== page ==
Explanations for Crime and Deviance: 6. Left Realism

Short set of Notes on a kind of complementary, albeit less revolutionary, approach to understanding crime and deviance that you can either lump-in with Critical Criminology or treat as a separate, neo-critical, perspective.

Your choice.

But let’s just hope it’s the right one, for everyone’s sake…

Left Realism: A Young Man’s Game?

Young (2003) suggests the job of realism is ‘to tackle all three sides of the deviancy process’. This three-cornered approach addresses the multidimensional nature of crime in terms of the relationshipbetween:

  • offender
  • victim
  • social reactions

Only by understanding their interaction – how each impacts on the other – can we understand crime as both a

  • private problem, in terms of its effects on victims
  • public issue, in terms of how it impacts on the quality of community life


In terms of offenders, profiling suggests that most crime is committed by young, working-class males. Although there may be areas of overrepresentation (black youths, for example) and underrepresentation (such as middle-class or female criminality), crime statistics are considered broadly validthere is not, for example, a vast reservoir of undetected ‘crimes of the elderly’. Lea and Young (1984) suggest three related factorsthat influenceoffending: relative deprivation, marginalisation and subculture.

  • Relative deprivation refers to how someone sees themselves in relation to others and Lea and Young use this concept because ‘deprivation alone cannot cause criminality’; many poor people do not commit crimes. In addition, relative deprivation means crimes committed by the affluent can be included in any explanation of offending. Millionaires may see themselves as relatively deprived compared to billionaires.
  • Marginalisation relates to status and, as Willis (1977) has shown, young, working-class men are frequently ‘pushed to the margins of society’ through educational failure, unemployment and low-status work. A further aspect of (political) marginalisation is the idea that no one is listening to the problems faced by marginalised youth.
  • Subcultural groups give substance to feelings of relative deprivation and marginalisation because they give them collective expression. Where working-classyouths accept the materialistvalues of capitalist society, they engage in criminal behaviour – the pursuit ofdesired ends by illegitimate means. ‘Subcultural-type groupings’ are not restricted to the young and working class — middle-class company directors who deal illegally in shares or fix prices to defraud the public may have their behaviour supported by a (sub)culture that sees such behaviour as permissible.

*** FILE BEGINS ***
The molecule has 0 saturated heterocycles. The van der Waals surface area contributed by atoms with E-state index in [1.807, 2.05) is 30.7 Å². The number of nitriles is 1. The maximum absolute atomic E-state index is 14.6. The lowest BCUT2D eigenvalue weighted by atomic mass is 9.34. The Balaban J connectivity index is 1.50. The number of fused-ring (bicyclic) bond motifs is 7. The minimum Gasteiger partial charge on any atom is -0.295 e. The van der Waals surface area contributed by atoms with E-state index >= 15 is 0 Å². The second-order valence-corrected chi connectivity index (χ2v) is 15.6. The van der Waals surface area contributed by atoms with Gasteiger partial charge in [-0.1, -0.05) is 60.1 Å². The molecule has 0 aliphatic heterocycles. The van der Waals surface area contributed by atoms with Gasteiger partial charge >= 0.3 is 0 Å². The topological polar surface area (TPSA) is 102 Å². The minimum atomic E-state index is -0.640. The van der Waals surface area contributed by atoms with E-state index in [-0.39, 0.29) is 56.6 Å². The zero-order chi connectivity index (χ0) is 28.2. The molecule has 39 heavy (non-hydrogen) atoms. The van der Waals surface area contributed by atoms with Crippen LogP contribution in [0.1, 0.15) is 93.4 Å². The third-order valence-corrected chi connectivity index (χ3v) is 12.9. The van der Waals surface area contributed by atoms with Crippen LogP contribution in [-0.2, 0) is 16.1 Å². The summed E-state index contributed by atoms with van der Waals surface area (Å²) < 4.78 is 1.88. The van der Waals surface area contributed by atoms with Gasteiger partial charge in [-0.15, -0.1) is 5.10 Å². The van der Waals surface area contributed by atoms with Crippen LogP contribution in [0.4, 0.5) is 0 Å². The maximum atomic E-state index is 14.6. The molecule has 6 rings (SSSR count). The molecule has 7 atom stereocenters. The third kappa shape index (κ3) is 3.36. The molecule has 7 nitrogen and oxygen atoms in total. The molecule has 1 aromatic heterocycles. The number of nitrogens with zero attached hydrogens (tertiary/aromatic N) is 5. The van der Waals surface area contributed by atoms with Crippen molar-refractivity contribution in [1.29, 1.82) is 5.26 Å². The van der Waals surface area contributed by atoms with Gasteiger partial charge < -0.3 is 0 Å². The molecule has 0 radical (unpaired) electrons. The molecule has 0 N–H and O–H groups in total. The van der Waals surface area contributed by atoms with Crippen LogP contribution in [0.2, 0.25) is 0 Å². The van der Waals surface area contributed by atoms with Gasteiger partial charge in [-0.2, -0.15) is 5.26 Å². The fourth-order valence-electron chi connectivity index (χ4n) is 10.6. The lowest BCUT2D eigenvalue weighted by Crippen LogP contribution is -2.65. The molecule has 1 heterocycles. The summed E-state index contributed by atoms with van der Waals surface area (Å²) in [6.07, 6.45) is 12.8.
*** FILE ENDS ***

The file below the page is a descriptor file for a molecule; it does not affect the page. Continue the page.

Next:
These ideas come together, Young (2011) argues, in something like the 2011 English riots:

The background of urban riots is almost formulaic. A substantial section of the population [subculture] who are economically excluded [relative deprivation], a situation of political marginalisation where there is no party or politician to speak for them and, then, the final straw, an act of police injustice, real or perceived”.

Social reactions

Finally, leftrealism focuses on how different social relationships (between police andpublic, offender and victim, and so forth)create different social reactions and solutions tothe problem of crime’.

The ‘square of crime’ shows how relationships between the various parties can affect the way crime is perceived, performed and prevented.

The form of these reactions is specified by Young (1997) in terms of the ‘square of crime’ – how, for example, the police view ‘potential and actual offenders’ and how the latter view their relationship with control agencies, contribute to how crime is perceived, performed and prevented. The relationship between formal control agencies and offenders is further mediated by how the general public as informal control agents view both offenders and their victims. Where offender or victim cannot be easily identified, for example, public reactions may be muted (or uncooperative), which may hinder police attempts to control a particular type of offending (as may occur with complicated and opaque forms of white-collar/business crime).


Criticism of left realism has focused on two main areas. First, the central concepts of the ‘three-cornered approach’ have each been questioned.

  • Relative deprivation is a ‘catch-all’ category that can be applied to explain almost any behaviour.
  • Concepts of ‘marginalisation’ are similarly vague: its existence can only be ‘predicted after the event’. Evidence of political marginalisation is inferred once an offender has been identified – a methodological approach that lends itself to the cherry-picking of evidence to support an argument.
  • Interactionist and postmodern approaches have also questioned the usefulness of subculture as both a concept and its usefulness in explaining young male criminality. If subcultural groupings do not exist in the form specified by left realism – if they are simply very loose gatherings rather than tight-knit groupings – this raises questions about the theoretical basis of the three-cornered approach.

Second, criticism has focused on an unquestioned acceptance of conventional definitions of crime. Feminists such as Smart (1990) argue that the focus on narrow legal definitions and a too-ready acceptance of official crime statistics – at a time when both their reliability and validity has been questioned – exaggerates the significance of low-level street crime and downplays wider questions of harm, particularly as this idea relates to male violence against women.

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